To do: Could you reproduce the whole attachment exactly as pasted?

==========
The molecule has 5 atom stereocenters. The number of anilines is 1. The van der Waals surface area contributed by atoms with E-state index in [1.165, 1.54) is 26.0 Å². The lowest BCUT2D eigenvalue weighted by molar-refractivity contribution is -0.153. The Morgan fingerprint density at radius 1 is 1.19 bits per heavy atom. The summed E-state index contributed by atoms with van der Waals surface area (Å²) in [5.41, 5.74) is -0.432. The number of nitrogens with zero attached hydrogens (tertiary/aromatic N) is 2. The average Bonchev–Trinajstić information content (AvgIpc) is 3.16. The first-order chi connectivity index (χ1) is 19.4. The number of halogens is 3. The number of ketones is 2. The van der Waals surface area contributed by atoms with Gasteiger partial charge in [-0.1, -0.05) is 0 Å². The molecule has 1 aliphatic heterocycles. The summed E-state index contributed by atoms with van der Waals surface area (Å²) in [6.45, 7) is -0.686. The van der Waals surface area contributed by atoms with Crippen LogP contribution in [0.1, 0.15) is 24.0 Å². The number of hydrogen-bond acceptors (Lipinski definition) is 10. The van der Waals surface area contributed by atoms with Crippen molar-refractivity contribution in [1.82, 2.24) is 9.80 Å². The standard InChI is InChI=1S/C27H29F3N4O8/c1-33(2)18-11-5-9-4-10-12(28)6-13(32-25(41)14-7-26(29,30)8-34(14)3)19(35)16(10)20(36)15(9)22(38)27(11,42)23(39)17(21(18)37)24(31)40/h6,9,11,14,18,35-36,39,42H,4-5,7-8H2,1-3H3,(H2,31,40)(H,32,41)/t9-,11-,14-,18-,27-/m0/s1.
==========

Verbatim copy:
The molecule has 5 atom stereocenters. The number of anilines is 1. The van der Waals surface area contributed by atoms with E-state index in [1.165, 1.54) is 26.0 Å². The lowest BCUT2D eigenvalue weighted by molar-refractivity contribution is -0.153. The Morgan fingerprint density at radius 1 is 1.19 bits per heavy atom. The summed E-state index contributed by atoms with van der Waals surface area (Å²) in [5.41, 5.74) is -0.432. The number of nitrogens with zero attached hydrogens (tertiary/aromatic N) is 2. The average Bonchev–Trinajstić information content (AvgIpc) is 3.16. The first-order chi connectivity index (χ1) is 19.4. The number of halogens is 3. The number of ketones is 2. The van der Waals surface area contributed by atoms with Gasteiger partial charge in [-0.1, -0.05) is 0 Å². The molecule has 1 aliphatic heterocycles. The summed E-state index contributed by atoms with van der Waals surface area (Å²) in [6.45, 7) is -0.686. The van der Waals surface area contributed by atoms with Crippen LogP contribution in [0.1, 0.15) is 24.0 Å². The number of hydrogen-bond acceptors (Lipinski definition) is 10. The van der Waals surface area contributed by atoms with Crippen molar-refractivity contribution in [1.82, 2.24) is 9.80 Å². The standard InChI is InChI=1S/C27H29F3N4O8/c1-33(2)18-11-5-9-4-10-12(28)6-13(32-25(41)14-7-26(29,30)8-34(14)3)19(35)16(10)20(36)15(9)22(38)27(11,42)23(39)17(21(18)37)24(31)40/h6,9,11,14,18,35-36,39,42H,4-5,7-8H2,1-3H3,(H2,31,40)(H,32,41)/t9-,11-,14-,18-,27-/m0/s1.